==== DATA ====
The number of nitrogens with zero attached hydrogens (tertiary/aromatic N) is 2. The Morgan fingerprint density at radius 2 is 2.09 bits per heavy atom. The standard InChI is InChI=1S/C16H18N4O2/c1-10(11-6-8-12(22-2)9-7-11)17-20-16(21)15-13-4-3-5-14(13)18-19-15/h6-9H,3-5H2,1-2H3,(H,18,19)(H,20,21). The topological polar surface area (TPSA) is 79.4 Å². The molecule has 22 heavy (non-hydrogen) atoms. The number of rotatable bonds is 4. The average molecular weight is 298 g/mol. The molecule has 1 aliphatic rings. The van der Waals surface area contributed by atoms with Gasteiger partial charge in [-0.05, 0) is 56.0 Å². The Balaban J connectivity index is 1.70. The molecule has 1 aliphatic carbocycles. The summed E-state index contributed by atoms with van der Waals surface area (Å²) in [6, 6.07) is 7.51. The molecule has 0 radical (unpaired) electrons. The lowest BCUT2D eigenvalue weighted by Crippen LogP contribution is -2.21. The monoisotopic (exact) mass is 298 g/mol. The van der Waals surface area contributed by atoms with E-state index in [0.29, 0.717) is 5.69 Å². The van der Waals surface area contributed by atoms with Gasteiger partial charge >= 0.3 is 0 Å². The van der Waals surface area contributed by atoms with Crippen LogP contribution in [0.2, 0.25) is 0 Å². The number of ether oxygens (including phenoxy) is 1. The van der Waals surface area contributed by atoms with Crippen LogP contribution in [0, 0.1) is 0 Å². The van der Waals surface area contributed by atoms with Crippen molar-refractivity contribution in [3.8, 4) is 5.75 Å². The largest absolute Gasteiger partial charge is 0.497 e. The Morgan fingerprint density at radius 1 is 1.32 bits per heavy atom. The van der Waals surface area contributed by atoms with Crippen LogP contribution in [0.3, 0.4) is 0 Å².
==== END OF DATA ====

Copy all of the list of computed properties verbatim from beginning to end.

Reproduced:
The number of nitrogens with zero attached hydrogens (tertiary/aromatic N) is 2. The Morgan fingerprint density at radius 2 is 2.09 bits per heavy atom. The standard InChI is InChI=1S/C16H18N4O2/c1-10(11-6-8-12(22-2)9-7-11)17-20-16(21)15-13-4-3-5-14(13)18-19-15/h6-9H,3-5H2,1-2H3,(H,18,19)(H,20,21). The topological polar surface area (TPSA) is 79.4 Å². The molecule has 22 heavy (non-hydrogen) atoms. The number of rotatable bonds is 4. The average molecular weight is 298 g/mol. The molecule has 1 aliphatic rings. The van der Waals surface area contributed by atoms with Gasteiger partial charge in [-0.05, 0) is 56.0 Å². The Balaban J connectivity index is 1.70. The molecule has 1 aliphatic carbocycles. The summed E-state index contributed by atoms with van der Waals surface area (Å²) in [6, 6.07) is 7.51. The molecule has 0 radical (unpaired) electrons. The lowest BCUT2D eigenvalue weighted by Crippen LogP contribution is -2.21. The monoisotopic (exact) mass is 298 g/mol. The van der Waals surface area contributed by atoms with E-state index in [0.29, 0.717) is 5.69 Å². The van der Waals surface area contributed by atoms with Gasteiger partial charge >= 0.3 is 0 Å². The van der Waals surface area contributed by atoms with Crippen LogP contribution in [0.2, 0.25) is 0 Å². The number of ether oxygens (including phenoxy) is 1. The van der Waals surface area contributed by atoms with Crippen LogP contribution in [0, 0.1) is 0 Å². The van der Waals surface area contributed by atoms with Crippen molar-refractivity contribution in [3.8, 4) is 5.75 Å². The largest absolute Gasteiger partial charge is 0.497 e. The Morgan fingerprint density at radius 1 is 1.32 bits per heavy atom. The van der Waals surface area contributed by atoms with Crippen LogP contribution in [0.3, 0.4) is 0 Å².